A Florida jury has found in favor of a paralegal had an oral contract with her attorney for a bonus based on a percentage of attorney fees she generated. This is an interesting case on several levels.
One is the contract level, of particular interest because I’m teaching contract law this semester. The jury found there was a contract for 2004 but not for 2005, but of course there is no explanation why they so found and we do not have enough facts from the news report to come up with anything other than pure speculative theories.
On the level of ethics, there is the issue of an attorney sharing fees with non-lawyers, something prohibited by the Rules of Professional Ethics. If the attorney made this contract, which she continues to deny, it is clearly a violation of the rules. Presumably the paralegal knows the rules of professional ethics and consciously agreed to engage in conduct that violates those rules simply because it benefited her. I’m not sure I’d want to based a legal case on that! Even if you win, you lose your ethical reputation. By the way, did the paralegal have an obligation to report the offer of a bonus based on sharing of legal fees to the proper authorities when it was made
Also on the ethical level, is this an instance that illustrates a problem with the concept of a paralegal being regulated through the ethical rules governing their supervising attorney. Given the court ruling under the present system their is no penalty to the paralegal for entering into the unethical agreement or for failing to report the attorney’s unethical conduct. The entire penalty goes on the attorney even though the paralegal was clearly engaged in the same unethical conduct. It is difficult for paralegals to claim the status of a separate profession and the respect of being a professional under these circumstances.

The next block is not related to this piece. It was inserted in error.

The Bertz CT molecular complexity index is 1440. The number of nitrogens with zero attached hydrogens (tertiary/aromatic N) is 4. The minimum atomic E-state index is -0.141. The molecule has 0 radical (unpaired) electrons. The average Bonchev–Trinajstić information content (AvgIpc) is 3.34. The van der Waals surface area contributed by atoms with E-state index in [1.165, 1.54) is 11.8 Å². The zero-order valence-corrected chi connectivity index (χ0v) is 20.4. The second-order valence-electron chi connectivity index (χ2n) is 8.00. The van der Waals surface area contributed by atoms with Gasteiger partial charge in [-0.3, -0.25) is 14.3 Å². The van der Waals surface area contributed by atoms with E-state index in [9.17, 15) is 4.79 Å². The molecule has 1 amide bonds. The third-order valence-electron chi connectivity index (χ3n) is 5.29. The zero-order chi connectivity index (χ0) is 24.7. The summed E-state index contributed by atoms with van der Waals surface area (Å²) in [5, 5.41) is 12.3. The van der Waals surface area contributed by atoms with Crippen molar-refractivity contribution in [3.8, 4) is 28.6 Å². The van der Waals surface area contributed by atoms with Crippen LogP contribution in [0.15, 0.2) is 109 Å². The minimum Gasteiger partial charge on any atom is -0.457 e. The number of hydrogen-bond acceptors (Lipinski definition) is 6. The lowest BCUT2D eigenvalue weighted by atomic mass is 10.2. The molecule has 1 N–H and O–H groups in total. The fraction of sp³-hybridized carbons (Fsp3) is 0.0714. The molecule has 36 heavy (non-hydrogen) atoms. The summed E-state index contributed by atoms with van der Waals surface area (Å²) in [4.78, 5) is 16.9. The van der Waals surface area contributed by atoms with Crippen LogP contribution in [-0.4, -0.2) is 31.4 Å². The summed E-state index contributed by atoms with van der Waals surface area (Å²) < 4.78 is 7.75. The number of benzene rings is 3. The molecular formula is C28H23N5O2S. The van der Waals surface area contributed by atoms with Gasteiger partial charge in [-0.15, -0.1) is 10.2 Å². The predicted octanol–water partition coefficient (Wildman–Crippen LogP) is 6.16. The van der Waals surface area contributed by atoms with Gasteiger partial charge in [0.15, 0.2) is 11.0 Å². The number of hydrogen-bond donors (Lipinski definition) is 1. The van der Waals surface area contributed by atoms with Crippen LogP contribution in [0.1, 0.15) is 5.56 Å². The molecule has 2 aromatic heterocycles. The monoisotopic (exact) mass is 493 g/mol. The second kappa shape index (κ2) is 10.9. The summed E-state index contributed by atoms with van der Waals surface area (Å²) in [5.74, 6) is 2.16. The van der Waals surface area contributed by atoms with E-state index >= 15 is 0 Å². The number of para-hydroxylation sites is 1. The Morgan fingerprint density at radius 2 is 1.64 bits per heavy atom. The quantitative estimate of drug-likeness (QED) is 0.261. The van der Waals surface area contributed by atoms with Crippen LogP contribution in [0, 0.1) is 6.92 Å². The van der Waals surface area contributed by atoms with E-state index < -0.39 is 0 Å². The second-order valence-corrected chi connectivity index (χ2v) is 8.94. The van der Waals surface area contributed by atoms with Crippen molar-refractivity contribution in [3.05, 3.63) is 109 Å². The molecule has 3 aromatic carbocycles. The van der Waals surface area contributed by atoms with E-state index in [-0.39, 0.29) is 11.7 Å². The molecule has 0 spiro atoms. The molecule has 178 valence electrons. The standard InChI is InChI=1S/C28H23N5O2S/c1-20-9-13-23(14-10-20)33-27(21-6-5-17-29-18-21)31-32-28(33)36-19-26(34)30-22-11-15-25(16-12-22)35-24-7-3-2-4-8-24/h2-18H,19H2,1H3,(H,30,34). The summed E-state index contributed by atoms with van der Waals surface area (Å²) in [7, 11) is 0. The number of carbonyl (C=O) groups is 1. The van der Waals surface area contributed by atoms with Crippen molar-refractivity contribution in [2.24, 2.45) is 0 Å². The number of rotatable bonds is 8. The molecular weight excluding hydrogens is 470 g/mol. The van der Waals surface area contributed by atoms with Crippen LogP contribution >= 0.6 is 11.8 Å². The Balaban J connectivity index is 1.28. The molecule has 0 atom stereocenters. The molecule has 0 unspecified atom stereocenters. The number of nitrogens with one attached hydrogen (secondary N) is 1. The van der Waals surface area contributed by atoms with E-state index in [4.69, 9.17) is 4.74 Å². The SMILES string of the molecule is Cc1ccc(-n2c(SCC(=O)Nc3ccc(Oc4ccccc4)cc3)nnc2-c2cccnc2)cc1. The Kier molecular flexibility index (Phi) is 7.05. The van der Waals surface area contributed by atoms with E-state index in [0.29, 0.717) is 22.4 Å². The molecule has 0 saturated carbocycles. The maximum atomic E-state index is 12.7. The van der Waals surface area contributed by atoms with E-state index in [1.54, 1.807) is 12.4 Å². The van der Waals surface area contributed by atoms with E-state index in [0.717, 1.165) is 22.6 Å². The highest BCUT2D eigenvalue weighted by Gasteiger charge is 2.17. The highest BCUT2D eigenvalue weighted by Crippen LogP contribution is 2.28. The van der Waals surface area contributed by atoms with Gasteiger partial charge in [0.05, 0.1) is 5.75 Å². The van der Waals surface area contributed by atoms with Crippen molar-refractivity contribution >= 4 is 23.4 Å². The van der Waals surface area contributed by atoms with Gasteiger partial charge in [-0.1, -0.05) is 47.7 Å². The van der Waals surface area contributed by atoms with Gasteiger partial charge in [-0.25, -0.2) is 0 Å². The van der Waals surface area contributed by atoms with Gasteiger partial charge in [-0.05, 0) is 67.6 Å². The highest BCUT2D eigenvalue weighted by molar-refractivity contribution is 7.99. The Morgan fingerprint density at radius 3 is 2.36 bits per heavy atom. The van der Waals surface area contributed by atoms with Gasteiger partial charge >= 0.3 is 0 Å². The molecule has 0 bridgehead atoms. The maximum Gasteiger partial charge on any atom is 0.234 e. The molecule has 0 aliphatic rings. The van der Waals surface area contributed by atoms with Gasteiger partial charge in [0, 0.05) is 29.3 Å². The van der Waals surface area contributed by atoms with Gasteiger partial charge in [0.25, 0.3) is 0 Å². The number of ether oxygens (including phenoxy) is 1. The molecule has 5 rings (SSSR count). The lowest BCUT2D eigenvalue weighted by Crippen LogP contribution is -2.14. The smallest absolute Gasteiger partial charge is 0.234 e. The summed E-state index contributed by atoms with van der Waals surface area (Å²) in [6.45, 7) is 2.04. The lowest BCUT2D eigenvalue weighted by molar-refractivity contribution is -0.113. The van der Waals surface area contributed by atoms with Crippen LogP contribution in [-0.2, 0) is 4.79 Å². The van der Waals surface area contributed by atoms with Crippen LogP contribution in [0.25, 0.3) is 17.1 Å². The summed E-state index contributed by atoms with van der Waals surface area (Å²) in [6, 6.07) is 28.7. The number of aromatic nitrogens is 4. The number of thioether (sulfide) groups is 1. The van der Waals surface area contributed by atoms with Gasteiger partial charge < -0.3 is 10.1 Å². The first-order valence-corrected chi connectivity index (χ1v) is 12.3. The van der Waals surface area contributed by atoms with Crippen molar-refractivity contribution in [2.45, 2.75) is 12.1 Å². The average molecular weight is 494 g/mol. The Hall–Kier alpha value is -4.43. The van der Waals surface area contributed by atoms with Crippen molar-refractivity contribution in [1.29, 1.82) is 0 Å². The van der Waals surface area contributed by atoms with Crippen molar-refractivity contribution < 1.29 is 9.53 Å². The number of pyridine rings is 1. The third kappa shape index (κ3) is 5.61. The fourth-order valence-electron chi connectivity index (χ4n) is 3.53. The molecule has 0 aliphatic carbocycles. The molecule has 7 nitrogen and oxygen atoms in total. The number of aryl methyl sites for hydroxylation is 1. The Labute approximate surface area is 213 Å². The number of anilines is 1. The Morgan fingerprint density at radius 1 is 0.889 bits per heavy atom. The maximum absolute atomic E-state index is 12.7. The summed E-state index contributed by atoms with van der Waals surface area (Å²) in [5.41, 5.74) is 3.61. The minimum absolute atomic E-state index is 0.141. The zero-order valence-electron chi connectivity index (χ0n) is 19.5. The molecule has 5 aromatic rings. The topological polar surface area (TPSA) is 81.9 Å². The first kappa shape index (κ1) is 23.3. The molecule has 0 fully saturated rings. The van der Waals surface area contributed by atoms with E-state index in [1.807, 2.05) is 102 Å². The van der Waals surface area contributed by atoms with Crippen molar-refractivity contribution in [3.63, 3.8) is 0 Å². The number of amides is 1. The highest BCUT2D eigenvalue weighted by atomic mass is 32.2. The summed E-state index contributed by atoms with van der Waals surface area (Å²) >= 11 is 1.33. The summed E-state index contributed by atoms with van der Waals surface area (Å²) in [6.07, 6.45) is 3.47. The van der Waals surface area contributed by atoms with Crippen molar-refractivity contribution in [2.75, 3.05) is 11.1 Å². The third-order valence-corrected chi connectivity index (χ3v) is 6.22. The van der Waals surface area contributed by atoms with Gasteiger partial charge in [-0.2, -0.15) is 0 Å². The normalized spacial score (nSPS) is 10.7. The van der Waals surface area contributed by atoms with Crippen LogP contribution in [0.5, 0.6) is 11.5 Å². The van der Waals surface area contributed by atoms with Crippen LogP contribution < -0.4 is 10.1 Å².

There is, of course, also much to be said about the paralegal – attorney relationship and the necessity for clear (and in this case written) communications. There is not enough time to deal with this one here today. The topic is touched upon here and in The Empowered Paralegal.
Finally, combining the contract and ethical levels, the court ruling that the attorney cannot defend against the alleged contract on the basis that it violates the rules of ethics is an interesting application of the concepts of malum in se versus malum prohibitum, estoppel, and quasi-contract. (Recognizing, however, that there may be a difference between laws governing act such a gambling and the like, and “mere” ethical rules.)